This report is based on work by our partners at FactCheck.org, a nonpartisan project of the University of Pennsylvania's Annenberg Public Policy Center.
It's a double dose of exaggerations in the presidential race -- President Barack Obama's claims about energy and Republican presidential nominee Mitt Romney's lack of specifics on economics.
Romney talked about "five different economic studies" on NBC's "Meet The Press" that he says prove the revenue-neutral tax plan he and running mate Paul Ryan have put forth would work without raising taxes for the middle class.
FactCheck.org Deputy Director Eugene Kiely said you have to consider the source.
"Of those five studies, two of them were blog items," Kiely said. "The other three that you would consider studies, two of them were written by advisers to the Romney campaign. The third was written by a Princeton economist who also happens to be, or happened to be, an economic adviser to George W. Bush."
Romney says he's going to keep all of the Bush tax cuts, cut income tax rates across the board 20 percent and keep it revenue neutral. And he'll do this by cutting tax deductions and exemptions for wealthy people.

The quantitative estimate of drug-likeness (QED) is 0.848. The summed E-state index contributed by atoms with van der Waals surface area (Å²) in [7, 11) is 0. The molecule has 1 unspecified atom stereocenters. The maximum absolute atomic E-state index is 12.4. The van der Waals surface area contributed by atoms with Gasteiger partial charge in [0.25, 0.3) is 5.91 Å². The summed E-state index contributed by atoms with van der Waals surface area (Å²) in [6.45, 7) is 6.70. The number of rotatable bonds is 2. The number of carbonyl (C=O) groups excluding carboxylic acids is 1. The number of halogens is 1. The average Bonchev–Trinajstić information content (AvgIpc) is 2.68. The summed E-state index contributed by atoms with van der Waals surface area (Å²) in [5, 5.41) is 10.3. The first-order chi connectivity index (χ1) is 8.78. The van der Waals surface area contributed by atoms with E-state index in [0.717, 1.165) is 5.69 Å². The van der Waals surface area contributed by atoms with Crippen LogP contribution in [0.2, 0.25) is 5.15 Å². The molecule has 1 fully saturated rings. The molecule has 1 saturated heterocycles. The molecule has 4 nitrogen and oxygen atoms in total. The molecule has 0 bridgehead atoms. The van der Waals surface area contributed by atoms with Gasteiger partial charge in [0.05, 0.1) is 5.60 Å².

The nonpartisan Tax Policy Center says Romney may be over-promising, and we still need more specifics.
Obama has been claiming that the United States has doubled use of renewable energy over the past four years. Obama said this in his speech at the Democratic National Convention, and on several recent campaign stops. But that is not the case.
“By saying that renewable energy has doubled, that’s just simply not true," Kiely said. "If he had said, 'Renewable energy from wind and solar has doubled,' that would be true.”
But wind and solar is just a small fraction of all renewable energy.
Keep in mind that as the public hears more speeches as the debates near, some stats may not always be as impressive as they sound.